Former Calico Chairman & Owner Roy B. Simpson Sr., 98

April 7, 2022


Roy B. Simpson, Sr.
Roy B. Simpson, Sr.

by Jan Jessup

Those who have been with Calico for more than eight years will remember Roy B. Simpson, Sr., the former Calico owner and Chairman of Everfast, Inc. Roy died on December 24, 2021, at age 98. He was in good health and good spirits until shortly before his death. Roy is survived by his wife, Edith; their two children, Roy B. Simpson, Jr. and Mary Elizabeth Simpson; and three grandchildren. Son Roy Jr. was president of Calico from 2003 to 2012.

Roy Sr. attended the Calico sales meetings as recently as 2014 and always enjoyed being with the Store Managers, Regional Managers, and the Kennett Square employees. He loved the people who grew Calico from the small retail business he acquired 52 years ago and who made it a leading company in the decorative fabric industry. He knew that being a customer-centric company was critical to its success.
But how did Roy come to acquire Calico?
The year was 1970, and the founders of Calico Corners—the Funston and Woodruff families—had decided to retire and sell the company they started in 1948. Up stepped a businessman with broad corporate experience as a private investor, plus knowledge of the textile industry,
Roy B. Simpson, Sr.

At the time, there were just 15 Calico Corners: 12 franchise stores and three company-owned stores in Mt. Kisco, East Hanover and Sarasota. The average Calico store had sales of $195,000/year, an inventory of $40,000 to $60,000 of fabrics by the bolt (mostly seconds), and a staff of four sales associates. The entire headquarters was just 3,200 square feet, the size of a retail store. There were eight employees in the office and two in the warehouse.

Roy thought the Calico Corners stores would complement another company he had bought in 1968, Everfast, Inc., which operated Everfast Mill Store fabric outlets along the East coast. Roy was more of a hands-off owner—he hired others to run his companies, but always was informed and involved. Bert Kerstetter was recruited as VP of Finance in 1971, the start of an extraordinary 50-year relationship with Roy. “This was a long time for a business relationship,” noted Bert. “Roy was truly an exceptional human being and the source of much goodness,” he added.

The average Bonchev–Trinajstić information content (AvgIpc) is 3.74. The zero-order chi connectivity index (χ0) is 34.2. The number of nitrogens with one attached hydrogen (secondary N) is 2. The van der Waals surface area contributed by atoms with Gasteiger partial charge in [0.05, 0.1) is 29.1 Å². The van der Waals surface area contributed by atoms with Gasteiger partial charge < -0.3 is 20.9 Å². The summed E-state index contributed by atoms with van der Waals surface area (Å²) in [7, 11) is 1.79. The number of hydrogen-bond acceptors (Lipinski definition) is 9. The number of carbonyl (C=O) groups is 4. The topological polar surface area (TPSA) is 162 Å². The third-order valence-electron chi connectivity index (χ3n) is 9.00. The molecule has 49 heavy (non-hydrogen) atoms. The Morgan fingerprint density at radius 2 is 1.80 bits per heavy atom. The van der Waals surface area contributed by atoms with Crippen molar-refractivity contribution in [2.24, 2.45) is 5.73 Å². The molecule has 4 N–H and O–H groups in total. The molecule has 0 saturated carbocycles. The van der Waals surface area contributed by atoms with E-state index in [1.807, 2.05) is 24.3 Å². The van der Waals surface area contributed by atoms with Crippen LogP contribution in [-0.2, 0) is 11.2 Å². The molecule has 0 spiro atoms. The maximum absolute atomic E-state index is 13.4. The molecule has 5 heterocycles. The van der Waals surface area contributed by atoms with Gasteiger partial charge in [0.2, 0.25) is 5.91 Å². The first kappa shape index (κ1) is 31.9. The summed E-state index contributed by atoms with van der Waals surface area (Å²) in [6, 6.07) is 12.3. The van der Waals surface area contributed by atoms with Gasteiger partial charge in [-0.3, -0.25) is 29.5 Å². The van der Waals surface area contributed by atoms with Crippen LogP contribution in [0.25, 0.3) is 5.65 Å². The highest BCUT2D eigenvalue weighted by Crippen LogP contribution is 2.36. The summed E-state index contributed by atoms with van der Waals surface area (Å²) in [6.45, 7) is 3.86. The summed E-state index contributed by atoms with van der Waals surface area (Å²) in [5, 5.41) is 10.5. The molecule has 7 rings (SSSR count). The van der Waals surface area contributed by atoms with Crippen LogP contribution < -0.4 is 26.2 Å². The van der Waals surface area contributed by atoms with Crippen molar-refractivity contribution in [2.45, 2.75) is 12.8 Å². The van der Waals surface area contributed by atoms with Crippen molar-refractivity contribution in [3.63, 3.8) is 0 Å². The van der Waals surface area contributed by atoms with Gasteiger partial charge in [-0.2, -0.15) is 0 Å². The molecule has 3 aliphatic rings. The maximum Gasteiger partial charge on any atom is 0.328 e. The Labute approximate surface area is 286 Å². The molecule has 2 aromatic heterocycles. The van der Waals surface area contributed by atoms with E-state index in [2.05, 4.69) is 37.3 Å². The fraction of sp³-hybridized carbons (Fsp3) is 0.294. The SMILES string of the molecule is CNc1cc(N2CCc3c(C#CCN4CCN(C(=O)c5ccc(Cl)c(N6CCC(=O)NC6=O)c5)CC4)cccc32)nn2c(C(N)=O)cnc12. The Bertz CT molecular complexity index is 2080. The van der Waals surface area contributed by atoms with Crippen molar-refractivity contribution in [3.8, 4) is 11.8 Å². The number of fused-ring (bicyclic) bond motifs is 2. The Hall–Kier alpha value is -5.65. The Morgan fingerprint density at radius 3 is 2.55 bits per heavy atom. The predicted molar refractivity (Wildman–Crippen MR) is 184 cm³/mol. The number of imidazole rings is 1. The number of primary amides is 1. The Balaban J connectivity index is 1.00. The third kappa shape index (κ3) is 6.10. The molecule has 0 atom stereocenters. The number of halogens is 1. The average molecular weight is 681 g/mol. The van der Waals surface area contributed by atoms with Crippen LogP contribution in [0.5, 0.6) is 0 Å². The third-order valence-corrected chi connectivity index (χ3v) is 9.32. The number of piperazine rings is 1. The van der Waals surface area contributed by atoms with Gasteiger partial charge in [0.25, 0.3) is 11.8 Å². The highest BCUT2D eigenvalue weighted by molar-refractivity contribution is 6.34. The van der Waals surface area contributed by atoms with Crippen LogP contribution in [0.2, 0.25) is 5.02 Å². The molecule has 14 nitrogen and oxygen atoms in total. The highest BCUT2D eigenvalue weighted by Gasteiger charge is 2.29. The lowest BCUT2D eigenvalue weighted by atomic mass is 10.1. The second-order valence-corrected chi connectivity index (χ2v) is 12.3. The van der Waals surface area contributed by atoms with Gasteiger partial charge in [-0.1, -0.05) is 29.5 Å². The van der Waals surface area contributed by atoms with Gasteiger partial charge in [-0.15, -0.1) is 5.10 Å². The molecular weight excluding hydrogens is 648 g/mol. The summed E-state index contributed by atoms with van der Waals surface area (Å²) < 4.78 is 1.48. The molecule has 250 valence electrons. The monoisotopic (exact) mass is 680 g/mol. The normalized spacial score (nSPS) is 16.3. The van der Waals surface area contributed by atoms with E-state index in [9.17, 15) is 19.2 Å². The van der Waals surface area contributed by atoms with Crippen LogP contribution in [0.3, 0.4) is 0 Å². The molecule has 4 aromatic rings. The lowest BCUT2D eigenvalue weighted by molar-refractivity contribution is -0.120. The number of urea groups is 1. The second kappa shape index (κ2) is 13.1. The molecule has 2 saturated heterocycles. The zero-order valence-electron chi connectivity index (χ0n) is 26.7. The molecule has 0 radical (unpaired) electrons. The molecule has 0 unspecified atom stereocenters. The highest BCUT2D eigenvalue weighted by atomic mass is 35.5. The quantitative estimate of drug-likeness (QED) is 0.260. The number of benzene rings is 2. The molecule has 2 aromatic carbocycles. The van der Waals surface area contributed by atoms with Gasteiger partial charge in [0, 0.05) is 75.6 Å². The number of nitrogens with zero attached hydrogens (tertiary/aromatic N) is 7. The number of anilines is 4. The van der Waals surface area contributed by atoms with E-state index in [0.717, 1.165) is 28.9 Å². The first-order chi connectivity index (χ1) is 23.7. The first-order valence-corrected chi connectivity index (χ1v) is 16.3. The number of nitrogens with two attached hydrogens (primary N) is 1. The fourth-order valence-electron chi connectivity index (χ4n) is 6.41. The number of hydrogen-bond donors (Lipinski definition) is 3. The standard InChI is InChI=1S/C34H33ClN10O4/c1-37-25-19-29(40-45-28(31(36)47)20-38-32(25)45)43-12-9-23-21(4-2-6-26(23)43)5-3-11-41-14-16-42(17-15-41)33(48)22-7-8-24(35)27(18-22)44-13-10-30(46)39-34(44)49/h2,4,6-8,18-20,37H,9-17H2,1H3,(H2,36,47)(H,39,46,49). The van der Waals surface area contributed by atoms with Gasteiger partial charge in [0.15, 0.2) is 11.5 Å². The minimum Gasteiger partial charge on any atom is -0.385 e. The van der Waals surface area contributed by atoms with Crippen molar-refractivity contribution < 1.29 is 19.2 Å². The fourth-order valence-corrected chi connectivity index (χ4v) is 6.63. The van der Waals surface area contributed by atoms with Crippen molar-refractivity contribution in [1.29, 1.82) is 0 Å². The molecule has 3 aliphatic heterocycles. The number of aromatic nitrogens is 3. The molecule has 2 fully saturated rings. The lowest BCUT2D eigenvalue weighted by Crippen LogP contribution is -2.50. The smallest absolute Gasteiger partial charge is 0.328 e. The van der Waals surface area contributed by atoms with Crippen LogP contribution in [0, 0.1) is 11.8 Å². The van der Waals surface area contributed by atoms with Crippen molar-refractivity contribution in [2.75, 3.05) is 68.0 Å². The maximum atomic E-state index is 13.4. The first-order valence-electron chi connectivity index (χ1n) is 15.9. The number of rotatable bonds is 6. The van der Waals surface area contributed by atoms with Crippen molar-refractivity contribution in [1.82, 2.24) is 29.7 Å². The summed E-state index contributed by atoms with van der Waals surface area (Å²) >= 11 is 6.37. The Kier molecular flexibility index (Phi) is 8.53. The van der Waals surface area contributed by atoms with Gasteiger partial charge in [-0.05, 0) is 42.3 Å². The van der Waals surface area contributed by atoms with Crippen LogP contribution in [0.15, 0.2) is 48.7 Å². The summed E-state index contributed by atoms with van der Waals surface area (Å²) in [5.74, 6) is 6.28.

Roy’s profession enabled him to achieve many dreams on the principle of doing the most good. From the beginning of their marriage almost 80 years ago, Roy and Edith have been a true partnership with similar New York backgrounds and passions for knowledge, art and beauty. They both came from families where design and fashion played a part, from millinery to handbags, clothing to interior decorating. It was no wonder that Roy’s career would lead him to the business of textiles; he could readily grasp the value and importance of this essential commodity.

Together, Roy and Edith built a beautiful home life—truly a celebration of creativity and style. They shared a commitment to the arts and over their many married years, collected works that spoke to the two of them, together. Believing that creativity could bring joy to every life, in the 1970s the Simpsons became heavily involved with Studio in a School, a fledgling program that was started to bring in-person arts instruction to the New York City public school system. Their involvement continues to this day. Roy often said that it was one of the most rewarding experiences of his life.

“Studio” certainly occupied a special niche for Roy, but there are many examples of his generosity in his personal, professional and philanthropic life. The situation might vary, but the guiding principle was always the same: unselfish giving. He was at heart a person who found his greatest joy in opening doors for others.

A gentleman of great style, Roy was a dapper dresser, no matter the occasion—even when rollerblading in sports clothes. His aunt, Adele Simpson, must have been an influence, as she was a noted American fashion designer for 50+ years. Adele Simpson was often recognized for the innovative use of fabrics in her designs.

Roy had a wonderful warmth and generosity of spirit reflected in all aspects of his life. He left Calico with a beautiful legacy in his life’s work and his passion for this business. All who knew him will remember him fondly.

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